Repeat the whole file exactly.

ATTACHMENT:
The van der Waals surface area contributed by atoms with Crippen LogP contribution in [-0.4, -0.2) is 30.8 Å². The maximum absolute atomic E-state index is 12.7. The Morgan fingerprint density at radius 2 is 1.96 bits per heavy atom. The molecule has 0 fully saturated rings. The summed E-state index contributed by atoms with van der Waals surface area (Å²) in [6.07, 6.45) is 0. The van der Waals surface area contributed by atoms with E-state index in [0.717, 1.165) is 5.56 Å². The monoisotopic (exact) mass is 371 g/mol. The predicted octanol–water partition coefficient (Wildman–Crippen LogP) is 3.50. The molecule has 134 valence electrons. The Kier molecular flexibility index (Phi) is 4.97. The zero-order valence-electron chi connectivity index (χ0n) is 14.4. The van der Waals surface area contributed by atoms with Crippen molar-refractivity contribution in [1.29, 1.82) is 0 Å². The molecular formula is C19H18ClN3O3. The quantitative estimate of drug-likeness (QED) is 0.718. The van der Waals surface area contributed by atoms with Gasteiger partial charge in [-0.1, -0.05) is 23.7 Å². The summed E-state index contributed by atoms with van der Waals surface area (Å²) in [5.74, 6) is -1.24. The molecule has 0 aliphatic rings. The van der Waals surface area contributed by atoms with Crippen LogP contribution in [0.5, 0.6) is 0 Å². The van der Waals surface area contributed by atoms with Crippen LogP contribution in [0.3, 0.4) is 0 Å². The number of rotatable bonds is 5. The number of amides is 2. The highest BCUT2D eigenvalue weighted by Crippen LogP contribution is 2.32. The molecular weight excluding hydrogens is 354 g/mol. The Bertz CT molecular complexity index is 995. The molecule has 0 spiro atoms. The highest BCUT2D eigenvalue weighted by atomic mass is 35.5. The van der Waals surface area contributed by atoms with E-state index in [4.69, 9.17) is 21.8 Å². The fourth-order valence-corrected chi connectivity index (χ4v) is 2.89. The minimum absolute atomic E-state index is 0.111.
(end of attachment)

The van der Waals surface area contributed by atoms with Crippen LogP contribution in [-0.4, -0.2) is 30.8 Å². The maximum absolute atomic E-state index is 12.7. The Morgan fingerprint density at radius 2 is 1.96 bits per heavy atom. The molecule has 0 fully saturated rings. The summed E-state index contributed by atoms with van der Waals surface area (Å²) in [6.07, 6.45) is 0. The van der Waals surface area contributed by atoms with E-state index in [0.717, 1.165) is 5.56 Å². The monoisotopic (exact) mass is 371 g/mol. The predicted octanol–water partition coefficient (Wildman–Crippen LogP) is 3.50. The molecule has 134 valence electrons. The Kier molecular flexibility index (Phi) is 4.97. The zero-order valence-electron chi connectivity index (χ0n) is 14.4. The van der Waals surface area contributed by atoms with Crippen molar-refractivity contribution in [1.29, 1.82) is 0 Å². The molecular formula is C19H18ClN3O3. The quantitative estimate of drug-likeness (QED) is 0.718. The van der Waals surface area contributed by atoms with Gasteiger partial charge in [-0.1, -0.05) is 23.7 Å². The summed E-state index contributed by atoms with van der Waals surface area (Å²) in [5.74, 6) is -1.24. The molecule has 0 aliphatic rings. The van der Waals surface area contributed by atoms with Crippen LogP contribution in [0.5, 0.6) is 0 Å². The van der Waals surface area contributed by atoms with Crippen LogP contribution in [0.3, 0.4) is 0 Å². The number of rotatable bonds is 5. The number of amides is 2. The highest BCUT2D eigenvalue weighted by Crippen LogP contribution is 2.32. The molecular weight excluding hydrogens is 354 g/mol. The Bertz CT molecular complexity index is 995. The molecule has 0 spiro atoms. The highest BCUT2D eigenvalue weighted by atomic mass is 35.5. The van der Waals surface area contributed by atoms with E-state index in [4.69, 9.17) is 21.8 Å². The fourth-order valence-corrected chi connectivity index (χ4v) is 2.89. The minimum absolute atomic E-state index is 0.111.